Thirty things to know about George McGinnis, whose No. 30 hangs in the rafters at Gainbridge Fieldhouse. I almost wish he had chosen to wear No. 55 because I could have included many more. But these will do for now.
1 He was not born in Indianapolis as many believe. He was a native of Harpersville, Ala., near Birmingham. His ancestors were sharecroppers, and he had a memory of seeing his mother, Willie, picking cotton. He also remembered her snatching him away from a Whites Only drinking fountain when he was about five years old and they were back in Alabama visiting relatives.
2 He moved to Indianapolis with his parents and older sister, Bonnie, when he was nearly two years old. His father, Burnie, was heading to Chicago to look for a job that would remove his family from poverty but stopped in Indianapolis to visit his sister. His sister’s husband told him construction workers were being hired downtown, so Burnie stayed over an extra night and looked into it on a Monday morning. He was hired on the spot, so the McGinnis family moved to Indy instead.
The Great Migration of African Americans moving northward to find better employment opportunities was a major factor in Indiana’s basketball history. Hallie Bryant (South Carolina) and Oscar Robertson (Tennessee) were also among those who were born elsewhere but grew up in Indianapolis. I'm sure there were others.
3 He was the star player of one of Indiana’s greatest high school teams, Washington, which went undefeated and won the state championship in 1969. Washington won its regular season games by an average of 35 points, and the only team to come within single digits was city rival Shortridge, which lost by five points. He scored 35 points in the championship game win over Gary Tolleston and set a state scoring record for the final four games of the tournament. All four of the other starters received Division I scholarships – Steve Downing (IU), Louie day (IU for football), Wayne Pack (Tennessee Tech) and Jim Arnold (Texas).
4 He also was an all-American football player as a tight end (22 receptions for 418 yards) and defensive end (77 tackles). He said he had more scholarship offers for football than basketball and thought about playing both sports at IU. The football program was faltering, however, and in the midst of controversy over a boycott by some of the Black players.
The only other sport he played in high school was baseball – which his father had played – but he quit the team during his sophomore year. “I knew I was the best first baseman they had, but (the coach) had this senior on the team and he played in front of me,” he said. “I got pissed off and I quit.”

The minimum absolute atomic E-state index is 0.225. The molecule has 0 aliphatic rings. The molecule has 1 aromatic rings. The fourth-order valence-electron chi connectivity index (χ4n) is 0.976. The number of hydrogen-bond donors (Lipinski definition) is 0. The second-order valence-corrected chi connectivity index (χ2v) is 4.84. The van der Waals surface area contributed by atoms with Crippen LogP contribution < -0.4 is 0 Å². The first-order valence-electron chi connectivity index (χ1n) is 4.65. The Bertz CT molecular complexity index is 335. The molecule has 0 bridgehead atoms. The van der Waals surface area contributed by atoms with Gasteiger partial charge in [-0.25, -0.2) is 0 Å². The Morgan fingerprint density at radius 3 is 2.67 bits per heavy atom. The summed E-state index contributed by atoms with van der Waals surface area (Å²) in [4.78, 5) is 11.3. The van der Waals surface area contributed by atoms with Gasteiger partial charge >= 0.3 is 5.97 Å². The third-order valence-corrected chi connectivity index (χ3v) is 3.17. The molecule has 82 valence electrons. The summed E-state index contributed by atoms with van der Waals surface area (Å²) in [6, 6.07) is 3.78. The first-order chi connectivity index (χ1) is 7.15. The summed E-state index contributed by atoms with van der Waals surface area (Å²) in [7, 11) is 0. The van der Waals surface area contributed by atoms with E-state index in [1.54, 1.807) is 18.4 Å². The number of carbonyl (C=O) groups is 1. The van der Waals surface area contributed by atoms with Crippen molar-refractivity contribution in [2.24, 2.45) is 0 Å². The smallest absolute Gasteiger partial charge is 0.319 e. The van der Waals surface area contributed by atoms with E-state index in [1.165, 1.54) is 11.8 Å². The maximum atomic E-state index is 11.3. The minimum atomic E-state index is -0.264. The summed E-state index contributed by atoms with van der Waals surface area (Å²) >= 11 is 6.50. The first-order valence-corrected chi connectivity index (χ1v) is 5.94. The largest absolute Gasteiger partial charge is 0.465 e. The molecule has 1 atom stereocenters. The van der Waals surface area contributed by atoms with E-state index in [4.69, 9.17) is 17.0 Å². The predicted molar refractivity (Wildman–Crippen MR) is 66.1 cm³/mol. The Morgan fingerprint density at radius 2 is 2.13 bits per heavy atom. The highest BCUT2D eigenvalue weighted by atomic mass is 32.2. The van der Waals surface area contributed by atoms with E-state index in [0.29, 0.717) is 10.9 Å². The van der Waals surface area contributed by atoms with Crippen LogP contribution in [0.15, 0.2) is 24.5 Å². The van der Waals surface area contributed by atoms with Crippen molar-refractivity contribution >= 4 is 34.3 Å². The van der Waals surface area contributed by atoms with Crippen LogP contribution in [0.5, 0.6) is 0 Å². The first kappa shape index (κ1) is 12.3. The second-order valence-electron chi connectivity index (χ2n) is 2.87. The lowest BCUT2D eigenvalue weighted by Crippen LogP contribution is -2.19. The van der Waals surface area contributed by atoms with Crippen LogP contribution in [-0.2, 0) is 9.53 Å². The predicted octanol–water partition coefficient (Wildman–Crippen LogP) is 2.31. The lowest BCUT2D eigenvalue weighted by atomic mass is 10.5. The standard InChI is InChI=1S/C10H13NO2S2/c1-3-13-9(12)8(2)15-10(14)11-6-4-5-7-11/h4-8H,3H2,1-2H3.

5 He was an obvious choice for Mr. Basketball, and he had the most dramatic experience of all the state’s best players in the all-star series with Kentucky.
He finished with 23 points and 14 rebounds in the first game in Indianapolis but hit just 8-of-26 shots. Afterward a Kentucky player, Joe Voskuhl, said he thought McGinnis was overrated. He came back to score 53 points while hitting 20-of-32 shots and grab 30 rebounds in the second game in Louisville before 17,875 fans in Freedom Hall. He could have scored more but he blew out a shoe in the second half and had to sit out a few minutes while a replacement could be found. He also missed nine foul shots.
Sometime in the mid-eighties I tracked down Voskuhl, who was a successful businessman in Tulsa. He had a good sense of humor about it. I gave him George’s number and he called George a few times to laugh about the incident. Voskuhl’s son, Jake, played in the NBA.
That was one of the early indications that it wasn’t wise to make him angry. Although soft-spoken and polite off the court, he had a temper during games and often used it to his advantage. But it occasionally worked against him as well.
“If someone did something to me and I didn’t get a call … I was a little spoiled that way,” he said. “I would overreact to stuff like that, and people caught on to it, so they started using it against me.”
A primary example of that came in the city championship game for football during his senior season, when he and Cathedral co-captain Dave Weimer were ejected after what a newspaper account called "a mild scuffle." He thought he had been baited into the confrontation and Cathedral coach Joe Dezelan admitted "it probably hurt Washington more than it hurt us." Cathedral won the game, handing Washington its only loss of the season.
6 He rode home with his parents after the all-star game in Louisville. His father, Burnie, wasn’t one to offer much praise or affection but Burnie hugged him after the game and talked all the way home about how well he had played. “I knew you were good, but I didn’t know you were that good.” Nine days later, Burnie was killed while helping build an addition to the Eli Lilly headquarters downtown. He fell 60 feet off a scaffolding platform and died shortly after arriving at the hospital. George’s mother was back in Alabama visiting relatives, so he and his sister were on their own in dealing with the immediate aftermath of it.